March 21, 2006

Today's visit to Johns Hopkins

Today we spent most of the day at Johns Hopkins Hospital. We met with Dr. Vining and had Rob's sister, Mary, meet us there to be in charge of baby wrangling while Aria spent the day playing with Bella at Rob & Helene's house. We truly are very fortunate to have so many people in our network of friends and family who are willing to help us while we go to all these appointments.

The trip to Johns Hopkins was not exactly what we expected. We thought everything would become more clear after meeting with them and that was definitely not the case. Dr. Vining seems wonderful and she was very informative, but noncommittal. I think basically the MRIs and EEGs are not recent enough and she wants to see the results from those before she recommends further, more involved testing. She also talked about possibly trying the Ketogenic Diet first to see if he has success with that--I hate the idea of trying to do this diet, but it has been very successful for a lot of people so there must be something to it.

Dr. Vining also said she agreed with Dr. Young's opinion of following two separate courses of action simultaneously: try to control the seizures (occurring every 2-3 days) with medication, while having additional testing done that could ultimately lead to surgery. She suggested choosing one epilepsy center to work with if and when we get to the point of intensive testing because each center would redo these tests prior to any surgical considerations. So that leads us back to the idea of figuring out who we would want to perform a surgery we haven't yet decided or been recommended to have done. It's all very circular thinking.

The surgeons at Johns Hopkins who do this type of surgery are Dr. Ben Carson (who basically walks on water in the neurology world) and Dr. George Jallo.

In a couple weeks we will be meeting with Dr. Derek Bruce, a neurosurgeon at Children's Hospital in DC. He is also supposed to be excellent.

So, I guess if surgery is the way we go, these are the three surgeons we are currently looking at, but like I said, nothing is definite, nothing determined. Hopefully as we continue with testing, we'll figure out what is the best decision.


h said...

I found your blog totally at random, but thought I'd pass along this link regarding epilepsy. It does discuss the ketogenic diet and there are references to more details at the bottom.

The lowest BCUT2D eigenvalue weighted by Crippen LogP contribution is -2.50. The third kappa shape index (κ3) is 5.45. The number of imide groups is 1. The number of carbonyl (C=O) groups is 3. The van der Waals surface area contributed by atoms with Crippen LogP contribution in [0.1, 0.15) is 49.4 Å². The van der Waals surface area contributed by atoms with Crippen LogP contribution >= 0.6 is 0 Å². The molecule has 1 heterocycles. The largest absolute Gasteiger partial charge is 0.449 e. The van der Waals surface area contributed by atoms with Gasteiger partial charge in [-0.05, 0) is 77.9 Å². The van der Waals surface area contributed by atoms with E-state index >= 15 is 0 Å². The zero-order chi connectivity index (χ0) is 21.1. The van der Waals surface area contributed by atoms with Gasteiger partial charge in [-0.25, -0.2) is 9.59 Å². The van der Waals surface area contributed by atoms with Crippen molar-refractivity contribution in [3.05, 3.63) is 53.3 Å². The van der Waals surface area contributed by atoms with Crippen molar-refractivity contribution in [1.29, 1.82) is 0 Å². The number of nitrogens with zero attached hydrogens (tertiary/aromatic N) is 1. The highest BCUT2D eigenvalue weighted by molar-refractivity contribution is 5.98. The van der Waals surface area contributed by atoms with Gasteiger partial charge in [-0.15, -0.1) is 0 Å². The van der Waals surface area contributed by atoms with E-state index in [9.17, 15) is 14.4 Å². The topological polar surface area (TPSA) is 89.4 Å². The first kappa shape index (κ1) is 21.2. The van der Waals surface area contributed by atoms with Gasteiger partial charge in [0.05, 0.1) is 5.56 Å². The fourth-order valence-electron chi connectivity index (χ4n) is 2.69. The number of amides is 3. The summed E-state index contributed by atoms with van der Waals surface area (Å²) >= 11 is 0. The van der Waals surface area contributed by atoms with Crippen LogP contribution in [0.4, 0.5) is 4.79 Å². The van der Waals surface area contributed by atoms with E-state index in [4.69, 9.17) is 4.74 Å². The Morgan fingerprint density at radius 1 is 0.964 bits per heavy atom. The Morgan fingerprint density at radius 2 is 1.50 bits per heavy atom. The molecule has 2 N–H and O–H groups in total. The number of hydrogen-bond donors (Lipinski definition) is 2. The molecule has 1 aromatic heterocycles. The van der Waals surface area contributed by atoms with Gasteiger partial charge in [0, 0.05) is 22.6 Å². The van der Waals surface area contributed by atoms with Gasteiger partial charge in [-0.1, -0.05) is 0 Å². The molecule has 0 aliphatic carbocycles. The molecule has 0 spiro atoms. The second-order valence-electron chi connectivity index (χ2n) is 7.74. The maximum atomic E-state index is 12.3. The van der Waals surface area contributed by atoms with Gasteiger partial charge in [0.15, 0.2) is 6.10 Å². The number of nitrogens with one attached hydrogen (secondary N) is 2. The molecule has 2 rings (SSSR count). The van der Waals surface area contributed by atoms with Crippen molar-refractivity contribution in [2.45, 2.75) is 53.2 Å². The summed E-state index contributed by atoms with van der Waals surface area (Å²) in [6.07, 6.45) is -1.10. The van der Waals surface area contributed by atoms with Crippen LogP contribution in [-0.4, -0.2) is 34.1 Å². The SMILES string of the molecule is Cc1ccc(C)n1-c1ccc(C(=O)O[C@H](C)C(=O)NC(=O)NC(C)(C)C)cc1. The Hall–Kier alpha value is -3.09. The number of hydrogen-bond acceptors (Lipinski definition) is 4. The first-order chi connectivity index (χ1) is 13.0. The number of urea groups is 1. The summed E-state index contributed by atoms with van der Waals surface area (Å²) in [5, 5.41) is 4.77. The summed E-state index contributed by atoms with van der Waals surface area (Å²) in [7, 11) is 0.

There are also various vitamins or other supplements where there is some evidence that they reduce seizures, such as melatonin used at bedtime. I guess it could be a starting place for asking questions of your doctors.

I haven't read all your posts, probably you know all of this and more, but thought I'd drop a line anyway.

Mama Lisa said...

Thanks for posting a comment, I have read a little about herbal supplements and vitamins but we haven't pursued this yet. The link you sent has some interesting info on the ketogenic diet too--it just sounds so scary and incredibly restrictive. Our son is only 2 years old, and we're doing well just to get him to eat a good meal without the added difficulty of making sure he eats every bit of a specifically measured out meal! Although this would be difficult, we aren't ruling anything out yet. Do you know anyone who has success with either of these options?

h said...

I don't actually know anyone with epilepsy, sorry. I just read about alternative health studies quite a lot, and knew I'd seen something about nutritional supplements or diet and seizures.

If the ketogenic diet is high-fat and high-protein, it might seem gross to an adult but I would think hamburger and bacon and cheese snacks and so on would be fairly palatable... but that's probably because I have a kid who hates veggies (and most fruit, for that matter).

Try searching the PubMed medical database for topics like the ketogenic diet & epilepsy, or any of the nutritional supplements and epilepsy. Traditional treatments involve thousands of dollars in profits, so you can bet someone is advertising them constantly to doctors. Vitamin E involves little to no profit, so its benefits are probably not being advertised. This is my opinion from having read about a lot of alternative therapies for various conditions.

Mama Lisa said...

Sorry it has taken me so long to respond to your posting, I really appreciate your comments. There are a lot of alternatives out there and from what I've heard, if the Ketogenic diet is going to work, you'll know after just a few days, but it does involve a hospital stay to set up and monitor the diet.

People sometimes scoff at alternative treatments, but it's interesting to note that the medical community doesn't know why the ketogenic diet, medications or the vagus nerve stimulatior work to control seizures. Perhaps this contributes to the reason that these treatments are not always successful which can lead to multiple drugs and therapies in the effort to control seizures.